By Rob Daniels
To find a place where they stress defense as fervently as they're doing at Fleming Gym these days, you'll probably need to go to the Pentagon. And you can get into Fleming a lot easier than you can access the well fortified walls of the military.
The UNCG men's basketball team begins its 2011-12 season with defense as the primary point of emphasis, which isn't really as obvious as it sounds. A year ago, the Spartans worked diligently at stopping the other guy, but their main concern was more profound than even a major portion of the game; they were trying to stay afloat against a schedule that included nearly half the ACC and four of the NCAA tournament's eventual Sweet 16.
This year's slate is still tough, mind you, but the offensive improvement the Spartans displayed in Southern Conference play a season ago does bring the importance of defense into focus.
Even in going 7-24 overall and 6-12 in the SoCon, the Spartans could run their stuff, placing in the top one-third of the nation's 345 Division I teams in points per game and within shouting distance of the national average in field-goal percentage. No fewer than six returnees to this team scored 23 or more points at least once in 2011.
On the other end, UNCG permitted 80.7 points a game, an average that ranked 341st, on 47.4-percent shooting (332nd).
"Defense is going to be the big issue here," sophomore guard Trevis Simpson said. "If we can defend, this team can play with teams because offense is not going to be a problem."
One issue is limiting dribble penetration. Frequently, a failure to do so left the Spartans on the wrong end of numerical mismatches in the paint. And that often led to foul trouble for center Aloysius Henry, who averaged 9.5 points a game but did so in 22.5 minutes per contest, his time often reduced by early second and third whistles. At his production rate, Henry would have averaged 13.5 points if he had been able to log 32 minutes a game.
Guard Kyle Randall is a big believer in Henry who understands the collective dynamic at work here.
"We all have to get better from last year," Randall said, "and I think we all did."
It certainly looked that way in last week's exhibition game with Greensboro College, UNCG's Division III next-door neighbor. The level of competition wasn't anything like what the Spartans will face in a stretch of five games over 10 days that begins the campaign. But they were communicating clearly, getting out in passing lanes and directing ball-handlers into sidelines.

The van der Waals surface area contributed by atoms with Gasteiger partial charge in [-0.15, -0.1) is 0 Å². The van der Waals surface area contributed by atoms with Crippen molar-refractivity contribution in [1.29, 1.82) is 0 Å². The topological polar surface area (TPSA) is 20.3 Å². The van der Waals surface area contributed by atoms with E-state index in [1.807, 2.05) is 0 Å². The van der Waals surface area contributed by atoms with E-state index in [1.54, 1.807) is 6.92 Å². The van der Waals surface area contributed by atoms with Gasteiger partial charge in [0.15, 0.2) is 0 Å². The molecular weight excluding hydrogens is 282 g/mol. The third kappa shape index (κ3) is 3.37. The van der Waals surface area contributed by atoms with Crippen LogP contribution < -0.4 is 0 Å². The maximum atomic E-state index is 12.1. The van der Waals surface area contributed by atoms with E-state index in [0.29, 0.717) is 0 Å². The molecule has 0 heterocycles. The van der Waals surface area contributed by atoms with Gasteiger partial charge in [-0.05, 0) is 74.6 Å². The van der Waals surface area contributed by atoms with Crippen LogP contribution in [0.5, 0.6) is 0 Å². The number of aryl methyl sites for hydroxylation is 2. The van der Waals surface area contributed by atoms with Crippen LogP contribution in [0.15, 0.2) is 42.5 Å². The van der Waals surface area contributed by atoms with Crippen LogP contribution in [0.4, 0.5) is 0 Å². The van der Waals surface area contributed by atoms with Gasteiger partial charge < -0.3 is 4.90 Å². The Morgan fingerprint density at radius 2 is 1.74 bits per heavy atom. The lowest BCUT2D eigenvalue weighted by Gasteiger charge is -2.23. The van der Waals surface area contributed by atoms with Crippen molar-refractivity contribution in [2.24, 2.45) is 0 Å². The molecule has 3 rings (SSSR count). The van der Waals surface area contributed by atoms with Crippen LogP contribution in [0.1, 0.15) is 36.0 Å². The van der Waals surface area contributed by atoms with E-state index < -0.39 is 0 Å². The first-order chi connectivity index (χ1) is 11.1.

"I've been barking at them the whole time," coach Mike Dement said. "We have a short amount of practice time left. They have given great energy, and they have tried to listen every day. It's going to be something to do over the course of the season, and we're certainly not there yet. By any means."
What should help is the return of players who were Division I newcomers a year ago, people like Simpson and Henry and swing man David Williams and forward Aaron Brackett. They now have a season's worth of experiences to their names and relative comfort with Dement's precepts. If depth develops as expected, there should be enough player combinations to permit changing defenses and elements of surprise.
And, well, a "Next Man Up" mentality that gently encourages the five on the floor to keep at it, lest a capable replacement be summoned to the scorer's table.
The challenge begins with a contest at Tennessee on Friday and another at Georgetown on Monday. The goal of the pre-conference schedule – besides winning, of course – is proof that the improvement is real. How quickly can the Spartans switch on screens? Do they pick and choose the right moments to trap? And so forth.
But Dement seems more confident in the immediate future than he did a year ago, and that's a start to what the Spartans hope will be a breakout year.